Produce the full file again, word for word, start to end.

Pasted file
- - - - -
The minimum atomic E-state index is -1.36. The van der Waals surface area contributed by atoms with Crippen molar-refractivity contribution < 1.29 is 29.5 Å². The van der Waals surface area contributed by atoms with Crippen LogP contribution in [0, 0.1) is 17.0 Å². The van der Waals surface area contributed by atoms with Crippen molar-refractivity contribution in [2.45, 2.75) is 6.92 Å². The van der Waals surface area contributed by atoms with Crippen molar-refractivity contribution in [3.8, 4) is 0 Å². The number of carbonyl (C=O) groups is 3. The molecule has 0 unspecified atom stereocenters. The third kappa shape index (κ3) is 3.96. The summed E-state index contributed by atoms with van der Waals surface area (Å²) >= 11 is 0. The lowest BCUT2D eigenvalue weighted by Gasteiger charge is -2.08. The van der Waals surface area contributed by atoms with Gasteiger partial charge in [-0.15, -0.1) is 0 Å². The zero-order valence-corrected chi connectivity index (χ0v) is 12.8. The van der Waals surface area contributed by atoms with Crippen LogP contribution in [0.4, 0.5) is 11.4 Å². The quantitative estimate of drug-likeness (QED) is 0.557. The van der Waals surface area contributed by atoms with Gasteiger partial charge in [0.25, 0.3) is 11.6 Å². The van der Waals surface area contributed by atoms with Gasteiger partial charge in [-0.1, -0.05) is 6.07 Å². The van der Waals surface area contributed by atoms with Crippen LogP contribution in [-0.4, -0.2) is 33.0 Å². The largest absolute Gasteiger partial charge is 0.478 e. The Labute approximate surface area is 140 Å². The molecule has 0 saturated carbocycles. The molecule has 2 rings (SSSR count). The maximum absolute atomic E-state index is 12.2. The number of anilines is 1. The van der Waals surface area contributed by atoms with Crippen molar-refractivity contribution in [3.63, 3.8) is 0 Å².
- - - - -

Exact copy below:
The minimum atomic E-state index is -1.36. The van der Waals surface area contributed by atoms with Crippen molar-refractivity contribution < 1.29 is 29.5 Å². The van der Waals surface area contributed by atoms with Crippen LogP contribution in [0, 0.1) is 17.0 Å². The van der Waals surface area contributed by atoms with Crippen molar-refractivity contribution in [2.45, 2.75) is 6.92 Å². The van der Waals surface area contributed by atoms with Crippen molar-refractivity contribution in [3.8, 4) is 0 Å². The number of carbonyl (C=O) groups is 3. The molecule has 0 unspecified atom stereocenters. The third kappa shape index (κ3) is 3.96. The summed E-state index contributed by atoms with van der Waals surface area (Å²) >= 11 is 0. The lowest BCUT2D eigenvalue weighted by Gasteiger charge is -2.08. The van der Waals surface area contributed by atoms with Gasteiger partial charge in [-0.15, -0.1) is 0 Å². The zero-order valence-corrected chi connectivity index (χ0v) is 12.8. The van der Waals surface area contributed by atoms with Crippen LogP contribution in [0.4, 0.5) is 11.4 Å². The quantitative estimate of drug-likeness (QED) is 0.557. The van der Waals surface area contributed by atoms with Gasteiger partial charge in [0.25, 0.3) is 11.6 Å². The van der Waals surface area contributed by atoms with Gasteiger partial charge in [-0.1, -0.05) is 6.07 Å². The van der Waals surface area contributed by atoms with Crippen LogP contribution in [-0.4, -0.2) is 33.0 Å². The largest absolute Gasteiger partial charge is 0.478 e. The Labute approximate surface area is 140 Å². The molecule has 0 saturated carbocycles. The molecule has 2 rings (SSSR count). The maximum absolute atomic E-state index is 12.2. The number of anilines is 1. The van der Waals surface area contributed by atoms with Crippen molar-refractivity contribution in [3.63, 3.8) is 0 Å².